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Calorie Labels Don't Change Eating Habits

In November 2014, the Food and Drug Administration released its rule for calorie counts on chain restaurants. The final rule is pretty tough: it even requires movie theaters, pizza chains, and grocery stores to include calorie counts on their products. The premise of calorie counts on food items is obvious: If a person sees that the hamburger has 800 calories and the chicken only has 500, maybe that person will choose the chicken.

Most Americans like this idea. Nearly 75 percent of Americans support menu labeling. After New York required labels in 2008, 84 percent of residents said they found the labels helpful, and 93 percent of people in a public health clinic sample saw menu labeling as important. A majority of Americans also said they would choose lower-calorie food items if they had more information at their disposal.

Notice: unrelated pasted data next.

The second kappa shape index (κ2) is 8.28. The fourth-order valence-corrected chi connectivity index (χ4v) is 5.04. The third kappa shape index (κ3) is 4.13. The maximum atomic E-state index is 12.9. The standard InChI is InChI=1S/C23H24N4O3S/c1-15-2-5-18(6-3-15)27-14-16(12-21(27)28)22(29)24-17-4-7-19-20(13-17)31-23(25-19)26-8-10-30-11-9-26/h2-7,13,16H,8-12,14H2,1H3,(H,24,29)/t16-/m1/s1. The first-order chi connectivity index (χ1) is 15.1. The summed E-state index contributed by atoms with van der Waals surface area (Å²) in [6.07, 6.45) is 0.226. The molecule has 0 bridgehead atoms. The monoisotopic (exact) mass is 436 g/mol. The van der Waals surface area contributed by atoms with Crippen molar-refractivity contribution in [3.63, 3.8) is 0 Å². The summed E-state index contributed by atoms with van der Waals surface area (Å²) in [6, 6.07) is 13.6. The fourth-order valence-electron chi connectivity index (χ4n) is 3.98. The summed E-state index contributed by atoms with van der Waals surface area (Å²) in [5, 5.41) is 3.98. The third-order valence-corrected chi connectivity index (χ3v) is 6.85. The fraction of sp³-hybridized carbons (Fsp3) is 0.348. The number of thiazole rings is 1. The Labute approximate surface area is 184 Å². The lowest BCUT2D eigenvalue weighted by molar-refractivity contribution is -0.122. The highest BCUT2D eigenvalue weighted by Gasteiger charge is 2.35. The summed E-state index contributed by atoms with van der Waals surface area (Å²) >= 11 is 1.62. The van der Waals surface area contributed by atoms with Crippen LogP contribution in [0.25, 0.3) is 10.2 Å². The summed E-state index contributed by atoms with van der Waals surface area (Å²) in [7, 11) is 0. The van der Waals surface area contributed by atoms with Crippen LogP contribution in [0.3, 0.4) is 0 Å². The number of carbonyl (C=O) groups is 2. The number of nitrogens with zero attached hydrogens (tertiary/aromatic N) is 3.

Unfortunately, there's one big problem with food labeling: it doesn't seem to change what we eat. Researchers reviewed 31 studies published between January 2007 and July 2013 that explored how calorie labeling influenced consumer choices at cafes and restaurants. One of the researchers concluded the results of this review: "The best designed studies show that calorie labels do not have the desired effect in reducing total calories ordered at the population level."

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